To understand the difference between Ethernet II and 802.3, you first must know how Ethernet works. While Ethernet cables transmit data, their role is relatively simple compared to that of the Ethernet card — also referred to as an adapter. It’s within the function of this card that you find the differences between Ethernet II and 802.3.
But here’s the short answer:
The biggest difference between Ethernet II and 802.3 are the fields of their Ethernet headers. Keep reading for more details.
What an Ethernet Adapter Does
An Ethernet adapter, or card, takes data that your computer is sending and formats it so it can be transmitted and understood by the computer or other device to which it’s going. In a way, an Ethernet card is a lot like a phone. Think of the data you’re sending from your computer, like someone’s voice before it goes into the phone. Obviously, it can’t be sent as-is because it’s a bunch of sound waves, and these don’t travel well through a wire.
To overcome this obstacle, the receiver inside the phone reads these sound waves and turns them into data a phone on the other end can understand. This enables the other person’s phone to take the data of what you said and turn it back into sound waves.
An Ethernet adapter does this with your computer’s data, as well as thousands of data centers and servers around the world. The data you’re sending is formatted and segmented into frames. Each frame contains information, such as where the data is going, where it’s coming from, and its size. Ethernet also checks for errors using a frame check sequence (FCS).
The frames generated by an Ethernet system as it transmits your data have headers. This is where the destination address, source address, and Ether Type or length are specified. The Ether Type simply indicates the kind of Ethernet used to send the data. This information is used by the receiving device to figure out how to process the information being sent. Here’s a more detailed breakdown of Ethernet protocol types.
Ethernet Protocol Types
The Ether Type field contains two bytes of hexadecimal code. This table translates the codes to some of the more commonly used codes. There are many codes, however, and some have been developed by private corporations to make their data transmissions run smoother.
For example, AppleTalk has two Ether Types, 0x809B and 0x80F3, which are used during the app’s data transmissions. There are also Ether Types that enable common services, such as Multiprotocol Label Switching (MPLS), which has one Ether Type for unicasts (0x8847) and one for multicasts (0x8848).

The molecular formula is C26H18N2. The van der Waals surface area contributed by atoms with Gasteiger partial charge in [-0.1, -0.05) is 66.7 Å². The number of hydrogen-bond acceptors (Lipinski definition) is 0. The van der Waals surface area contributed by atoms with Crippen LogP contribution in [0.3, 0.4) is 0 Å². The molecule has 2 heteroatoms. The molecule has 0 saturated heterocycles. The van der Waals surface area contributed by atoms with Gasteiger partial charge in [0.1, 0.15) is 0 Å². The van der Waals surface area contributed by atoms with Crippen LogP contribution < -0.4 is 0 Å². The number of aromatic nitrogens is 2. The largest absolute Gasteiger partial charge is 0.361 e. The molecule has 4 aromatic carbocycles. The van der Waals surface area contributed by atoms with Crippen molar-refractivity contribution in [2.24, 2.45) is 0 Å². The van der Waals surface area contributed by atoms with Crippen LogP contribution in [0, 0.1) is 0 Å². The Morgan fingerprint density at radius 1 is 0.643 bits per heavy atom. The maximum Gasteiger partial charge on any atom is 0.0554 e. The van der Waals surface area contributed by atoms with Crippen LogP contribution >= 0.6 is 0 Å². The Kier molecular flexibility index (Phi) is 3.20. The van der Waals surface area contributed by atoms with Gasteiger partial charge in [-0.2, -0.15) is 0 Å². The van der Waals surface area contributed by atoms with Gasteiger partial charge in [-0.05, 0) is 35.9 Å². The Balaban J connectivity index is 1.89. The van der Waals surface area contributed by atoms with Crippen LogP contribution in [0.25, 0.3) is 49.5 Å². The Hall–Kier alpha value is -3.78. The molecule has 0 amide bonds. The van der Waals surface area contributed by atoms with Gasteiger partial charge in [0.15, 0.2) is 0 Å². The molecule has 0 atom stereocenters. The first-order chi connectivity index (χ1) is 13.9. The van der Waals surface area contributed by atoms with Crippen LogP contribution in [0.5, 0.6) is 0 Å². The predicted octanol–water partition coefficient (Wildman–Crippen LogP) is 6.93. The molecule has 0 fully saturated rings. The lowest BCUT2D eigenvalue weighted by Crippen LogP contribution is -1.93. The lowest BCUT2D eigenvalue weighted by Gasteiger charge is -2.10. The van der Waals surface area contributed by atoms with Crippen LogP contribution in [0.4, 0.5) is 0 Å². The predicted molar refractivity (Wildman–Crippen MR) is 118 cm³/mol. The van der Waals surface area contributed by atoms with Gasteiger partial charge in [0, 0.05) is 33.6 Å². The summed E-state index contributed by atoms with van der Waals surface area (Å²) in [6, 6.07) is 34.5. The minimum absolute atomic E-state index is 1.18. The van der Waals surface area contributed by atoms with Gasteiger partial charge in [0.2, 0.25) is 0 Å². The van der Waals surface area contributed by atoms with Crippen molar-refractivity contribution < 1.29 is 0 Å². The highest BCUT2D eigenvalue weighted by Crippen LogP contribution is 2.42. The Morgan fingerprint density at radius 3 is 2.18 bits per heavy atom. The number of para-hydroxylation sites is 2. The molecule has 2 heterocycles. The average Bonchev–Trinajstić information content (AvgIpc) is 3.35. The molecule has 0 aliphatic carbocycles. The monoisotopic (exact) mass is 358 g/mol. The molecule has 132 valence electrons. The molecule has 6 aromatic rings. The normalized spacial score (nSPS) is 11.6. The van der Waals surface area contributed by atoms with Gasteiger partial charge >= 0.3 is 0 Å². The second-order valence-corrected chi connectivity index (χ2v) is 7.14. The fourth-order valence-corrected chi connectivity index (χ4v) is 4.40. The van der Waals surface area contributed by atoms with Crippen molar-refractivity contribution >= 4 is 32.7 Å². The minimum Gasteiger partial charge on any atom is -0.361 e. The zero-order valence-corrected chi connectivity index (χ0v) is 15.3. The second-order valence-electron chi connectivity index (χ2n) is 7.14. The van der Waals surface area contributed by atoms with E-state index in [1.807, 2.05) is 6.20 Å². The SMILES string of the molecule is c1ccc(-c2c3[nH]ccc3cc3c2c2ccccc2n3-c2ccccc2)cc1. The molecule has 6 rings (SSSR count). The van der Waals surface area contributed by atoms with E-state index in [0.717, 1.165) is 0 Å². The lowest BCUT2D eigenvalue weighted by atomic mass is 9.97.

The length field, on the other hand, is far simpler. It tells the device receiving the message how long the entire frame is. This is also used by the receiving device to process the data. However, it’s the header that we’re mainly interested in when discussing how Ethernet II and 802.3 are different.
The Difference Between Ethernet II and 802.3
The biggest difference between Ethernet II and 802.3 are the fields of their Ethernet headers. The important distinction between Ethernet II and IEEE frames is that the Type field in Version II has been replaced with a 2-byte Length field in the IEEE formats. Ethernet II is much more popular for reasons that I’ll make clear shortly. Its header fields are:
- Preamble. This offers synchronization since both sender and receiver interface cards run with different system clocks.
- Start frame delimiter. This tells the Ethernet software where to start reading the frame.
- Destination address. The Media Access Control (MAC) address tells where this frame is supposed to go.
- Source address. The MAC address of the sending device.
- Type field. This sets the kind of packet that is in the data field. It’s also called Ether Type.
- Data field. This carries the data application data plus networking overhead.
- Frame check sequence. The sending NIC does a calculation on the bit stream and puts the result in this field. The receiver of the frame then does the same calculation on the bit stream that it received and compares the two values. If the bit stream has been changed, the match will fail and the frame will be thrown away.
What is Ethernet 2?
Ethernet 2 (also known as “Ethernet ii”, “Ethernet Version 2”, or “Ethernet 802.3”) is a standard protocol used across all the parts of networking equipment, regardless of the manufacturer. It was developed by the IEEE (Institute of Electrical and Electronics Engineers).
802.2 vs. 802.3
802.3 and 802.2 do not refer directly to physical architectures, but the format of the layer 2 Ethernet frame.
- 802.2 is the default frame type for Netware 3.12 and 4.x. 802.3 is used for Netware 3.11 and earlier.
- 802.3 is a bit like Novell 802.3 raw + 802.2 LLC, created by IEEE for its own Ethernet specification. Hence, it came to be known as Ethernet 2.